Netscape Communications Corp.'s browser for the Internet was recently found to have a security flaw in its data encryption system. The company promised it would be fixed within a couple of weeks.
Shortly before that, it came to light that Citicorp's wire transfer network had been broken into by several Russian nationals using personal computers. Citibank said it successfully bolstered its security with smart cards.
These are only two of many messages that add up to a serious warning to the banking industry: There is no such thing as a perfectly secure system.
The effective security measures we hear about may be the best ones available at the time of the installation decision. But any security can be attacked at some price. Every secure system has an attack "work factor" - the time and cost required to render it ineffective. These work factors, or barriers, are constantly being whittled down by advances in the technology of breaking into secure systems.
Within the data security community, the president of RSA Data Security Inc., a leader in the field, recently suggested that users of his company's encryption algorithm stop using keys that are 512 bits in length. Better if the keys, the digital codes needed to code and decode messages, are 1,024 or 2,048 bits long, because the ability to compromise the RSA algorithm has improved tenfold over the last 10 years.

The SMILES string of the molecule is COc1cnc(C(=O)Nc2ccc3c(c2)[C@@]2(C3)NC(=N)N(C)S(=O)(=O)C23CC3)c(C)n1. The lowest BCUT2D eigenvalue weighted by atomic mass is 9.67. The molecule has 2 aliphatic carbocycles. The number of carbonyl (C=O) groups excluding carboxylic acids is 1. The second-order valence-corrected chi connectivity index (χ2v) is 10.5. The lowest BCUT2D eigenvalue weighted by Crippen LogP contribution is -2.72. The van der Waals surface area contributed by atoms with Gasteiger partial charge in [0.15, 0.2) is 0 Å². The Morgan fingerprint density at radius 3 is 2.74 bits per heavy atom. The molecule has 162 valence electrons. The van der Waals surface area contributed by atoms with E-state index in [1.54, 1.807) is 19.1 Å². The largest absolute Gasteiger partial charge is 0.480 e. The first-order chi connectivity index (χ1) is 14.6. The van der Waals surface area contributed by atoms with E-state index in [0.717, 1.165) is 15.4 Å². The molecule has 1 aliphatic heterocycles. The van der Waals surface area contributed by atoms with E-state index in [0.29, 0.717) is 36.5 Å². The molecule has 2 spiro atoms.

Meanwhile, the National Institute of Standards and Technology has requested that the federal data encryption standard be decertified. Continued improvement in chips and computing speeds have made it increasingly possible to break the code.
The banking industry has asked for a 10-year delay in decertification. They want a new family of algorithms with variable work factors. The world does not stand still for bankers. The technology and system performance continue to improve for hackers.
Smart cards are seen as part of the solution, but they are subject to the same growing risk. The current International Organization for Standardization 7816 architecture and security are 10 or more years old. At least three methods of attack have been called to the attention of the relevant standards committees, but they have not responded. Similar inaction in the past has come back to haunt them.
So be warned again: There is no such thing as perfect security, and that includes the ISO 7816 smart card.
Mr. Svigals is a consultant based in Redwood City, Calif., and publisher of Smart Cards and Comments newsletter.